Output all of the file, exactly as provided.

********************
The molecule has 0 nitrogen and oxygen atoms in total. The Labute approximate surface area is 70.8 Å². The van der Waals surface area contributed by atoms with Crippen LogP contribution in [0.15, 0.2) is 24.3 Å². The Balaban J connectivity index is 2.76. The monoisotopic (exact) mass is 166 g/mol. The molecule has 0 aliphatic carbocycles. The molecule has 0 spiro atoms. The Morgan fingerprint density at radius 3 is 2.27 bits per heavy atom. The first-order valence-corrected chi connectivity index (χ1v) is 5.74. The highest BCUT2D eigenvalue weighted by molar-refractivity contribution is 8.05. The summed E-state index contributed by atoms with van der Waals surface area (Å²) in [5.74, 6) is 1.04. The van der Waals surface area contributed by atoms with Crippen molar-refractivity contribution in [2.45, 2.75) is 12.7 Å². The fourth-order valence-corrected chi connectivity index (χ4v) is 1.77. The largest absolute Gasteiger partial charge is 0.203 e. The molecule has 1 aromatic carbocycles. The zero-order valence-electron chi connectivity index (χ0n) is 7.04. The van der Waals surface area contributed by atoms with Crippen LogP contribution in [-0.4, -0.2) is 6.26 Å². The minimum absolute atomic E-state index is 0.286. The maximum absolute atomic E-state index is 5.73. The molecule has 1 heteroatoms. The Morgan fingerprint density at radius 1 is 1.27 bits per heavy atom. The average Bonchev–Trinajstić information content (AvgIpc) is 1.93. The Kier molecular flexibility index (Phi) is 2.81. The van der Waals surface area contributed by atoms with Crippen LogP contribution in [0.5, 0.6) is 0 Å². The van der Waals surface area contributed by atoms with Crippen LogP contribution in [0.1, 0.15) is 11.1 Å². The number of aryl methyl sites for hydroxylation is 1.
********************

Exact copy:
The molecule has 0 nitrogen and oxygen atoms in total. The Labute approximate surface area is 70.8 Å². The van der Waals surface area contributed by atoms with Crippen LogP contribution in [0.15, 0.2) is 24.3 Å². The Balaban J connectivity index is 2.76. The monoisotopic (exact) mass is 166 g/mol. The molecule has 0 aliphatic carbocycles. The molecule has 0 spiro atoms. The Morgan fingerprint density at radius 3 is 2.27 bits per heavy atom. The first-order valence-corrected chi connectivity index (χ1v) is 5.74. The highest BCUT2D eigenvalue weighted by molar-refractivity contribution is 8.05. The summed E-state index contributed by atoms with van der Waals surface area (Å²) in [5.74, 6) is 1.04. The van der Waals surface area contributed by atoms with Crippen molar-refractivity contribution in [2.45, 2.75) is 12.7 Å². The fourth-order valence-corrected chi connectivity index (χ4v) is 1.77. The largest absolute Gasteiger partial charge is 0.203 e. The molecule has 1 aromatic carbocycles. The zero-order valence-electron chi connectivity index (χ0n) is 7.04. The van der Waals surface area contributed by atoms with Crippen LogP contribution in [-0.4, -0.2) is 6.26 Å². The minimum absolute atomic E-state index is 0.286. The maximum absolute atomic E-state index is 5.73. The molecule has 1 heteroatoms. The Morgan fingerprint density at radius 1 is 1.27 bits per heavy atom. The average Bonchev–Trinajstić information content (AvgIpc) is 1.93. The Kier molecular flexibility index (Phi) is 2.81. The van der Waals surface area contributed by atoms with Crippen LogP contribution in [0.5, 0.6) is 0 Å². The van der Waals surface area contributed by atoms with Crippen LogP contribution in [0.1, 0.15) is 11.1 Å². The number of aryl methyl sites for hydroxylation is 1.